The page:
How to treat your dog’s throat cancer

Fortunately, throat cancer is very rare in dogs. But unfortunately, some types of tumors in the throat can grow very quickly, and the prognosis is poor if they are not caught early.

“The throat cancer symptoms are important to spot from the early stages of the disease, so that there are several treatment options and the dog can have an encouraging prognosis,” writes vetinfo.com.

“The throat cancer can originate in the esophagus, the trachea or the larynx and will evolve, involving other organs as well.”

Middle-aged and senior dogs are more likely to get this type of cancer, as are male dogs.

What are the Symptoms of Esophageal Cancer?

The good news: esophageal cancer is extremely rare in dogs. According to the National Canine Cancer Foundation (NCCF), “It accounts for even less than 0.5 percent of all canine cancers.”

The NCCF and vetinfo list the following symptoms:

  •  Vomiting right after eating
  •  Difficulty and pain when swallowing
  •  Weight loss
  •  Weakness
  •  Drooling
  • Depression

What are the Symptoms of Tracheal Cancer?

This type of cancer will affect your dog’s breathing. Along with the same symptoms for esophageal cancer, doctors advises pet parents to watch for these signs:

  •  Noisy breathing
  •  Breathing with his mouth open
  •  Bluish mucous membranes

What are the Symptoms of Laryngeal Cancer?

“Most tumors that affect the larynx are benign, but there may also be cancerous tumors,” notes vetinfo.

Petmd.com and vetinfo.com list these signs of laryngeal cancer:

  •  Changes in your dog’s voice
  •  Inability to bark (this might also be due to allergies so you must check with your vet before assuming anything)
  •  Showing discomfort when you touch his throat

What Causes Throat Cancer?

The exact cause of throat cancer is not known, according to doctors.

How is Throat Cancer Diagnosed?

After getting your dog’s complete medical history, your vet may perform blood tests, take X-rays and draw samples of lymph node fluid.

“Routine blood tests include a complete blood cell count, biochemistry profile, urinalysis and platelet count. The results are frequently normal in such cases,”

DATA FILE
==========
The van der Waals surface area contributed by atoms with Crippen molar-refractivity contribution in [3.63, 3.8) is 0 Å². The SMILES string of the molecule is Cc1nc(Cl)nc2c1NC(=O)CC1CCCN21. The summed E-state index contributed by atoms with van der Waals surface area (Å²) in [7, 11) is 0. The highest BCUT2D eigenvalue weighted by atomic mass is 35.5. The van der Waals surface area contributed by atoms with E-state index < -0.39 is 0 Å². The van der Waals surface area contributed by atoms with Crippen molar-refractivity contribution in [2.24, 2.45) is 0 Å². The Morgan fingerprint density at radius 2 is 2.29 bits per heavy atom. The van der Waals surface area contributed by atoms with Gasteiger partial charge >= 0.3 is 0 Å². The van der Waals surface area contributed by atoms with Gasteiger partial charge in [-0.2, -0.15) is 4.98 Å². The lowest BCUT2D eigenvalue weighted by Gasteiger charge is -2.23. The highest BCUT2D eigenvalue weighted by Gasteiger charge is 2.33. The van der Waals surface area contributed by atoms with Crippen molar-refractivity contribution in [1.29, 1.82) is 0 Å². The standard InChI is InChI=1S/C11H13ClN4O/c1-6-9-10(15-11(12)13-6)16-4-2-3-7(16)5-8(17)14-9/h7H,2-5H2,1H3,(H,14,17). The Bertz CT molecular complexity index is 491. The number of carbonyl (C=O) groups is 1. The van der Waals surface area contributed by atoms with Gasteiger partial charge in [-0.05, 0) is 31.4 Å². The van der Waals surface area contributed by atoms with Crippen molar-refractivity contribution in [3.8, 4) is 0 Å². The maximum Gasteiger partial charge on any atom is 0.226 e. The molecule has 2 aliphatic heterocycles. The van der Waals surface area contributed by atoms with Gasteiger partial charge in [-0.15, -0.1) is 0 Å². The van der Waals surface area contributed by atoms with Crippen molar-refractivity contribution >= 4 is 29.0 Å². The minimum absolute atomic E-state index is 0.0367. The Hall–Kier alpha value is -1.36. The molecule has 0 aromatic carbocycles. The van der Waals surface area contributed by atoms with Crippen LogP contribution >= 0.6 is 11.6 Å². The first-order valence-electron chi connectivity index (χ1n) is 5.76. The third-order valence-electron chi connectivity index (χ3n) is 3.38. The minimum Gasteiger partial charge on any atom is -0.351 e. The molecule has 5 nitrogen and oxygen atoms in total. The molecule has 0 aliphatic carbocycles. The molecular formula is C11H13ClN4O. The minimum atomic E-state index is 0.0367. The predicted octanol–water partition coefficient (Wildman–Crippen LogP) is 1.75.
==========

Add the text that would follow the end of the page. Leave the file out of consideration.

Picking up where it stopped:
X-rays will reveal whether the tumor has metastasized (spread to other organs). Your dog may also need an MRI or CT scan of his neck and chest to help your vet confirm the diagnosis.

Your vet may take samples of your dog’s lymph node fluids. A high white blood cell count will indicate that your dog’s immune system is likely battling a tumor.

“Another technique your veterinarian may choose is bronchoscopy, by which a tubular device is inserted into the body, in this case through the mouth and down into the windpipe, so that a more detailed visual examination can be conducted,” petmd writes. During this procedure, a biopsy of the surrounding tissue can also be taken.

For esophageal cancer, an esophagram (your dog is X-rayed after swallowing a barium solution) as well as an esophagoscopy (similar to a bronchoscopy, but in the esophagus) may be performed “to determine the stage of the cancer,” writes vetinfo. “The stage of the cancer will determine the best course of treatment and the prognosis of the dog.”

If your dog is diagnosed with neck cancer it is necessary that you will not leash him any more especially in the neck. A rule of thumb for these types of scenarios is to use an invisible fence as an alternative that will not hurt his neck and you will always know where your dog is.

How is Throat Cancer Treated?

Your dog’s tumor and the surrounding tissues will likely be surgically removed.

Vetinfo notes that surgery is usually the best option for treatment, “as it may eliminate all cancerous cells and these may never return. Chemotherapy is still recommended, as the dog’s body may easily produce new cancerous cells, and the drugs will stop the development of these cells.”

For tracheal cancer, part of your dog’s trachea will also be removed, according to petmd. “The affected part of the trachea will need to be removed … and both ends of the normal trachea sutured together, a process referred to as anastomosis,” it notes.

After the surgery, your dog may need to have a feeding tube inserted in his stomach to ensure he gets proper nutrition until he is able to swallow food again. Check our article on how to make the best food for your dog.

Your dog will need plenty of rest, so be sure to keep children and other pets away from him while he recuperates. Your vet may prescribe pain medication to ease your dog’s discomfort. As your dog recovers, supplements like reishi can help build up his immune system.

“A dog that has been affected by this type of cancer may survive for a few months, but even after successful treatment, the life span of such patients is quite low,” writes petmd. “Quality of life is another important consideration and many owners ask for peaceful euthanasia of their dogs rather than have them undergo the stress of surgery.”

Michael Bergins

My name is MIchael Bergins and i study veterinary at Ohio State University. Veterinary is what we would call the ideal profession for anyone who loves animals and wants to deal with them. We are dealing with the health and care of your little roommates. Understanding the particular role your pet plays in your family, we are committed to being healthy and happy people!So you decided to add another member to your family. Welcome it, giving it your attention from the early stages of your life! Their care is in your hands!And remember ... Beyond and above all, they need your love!

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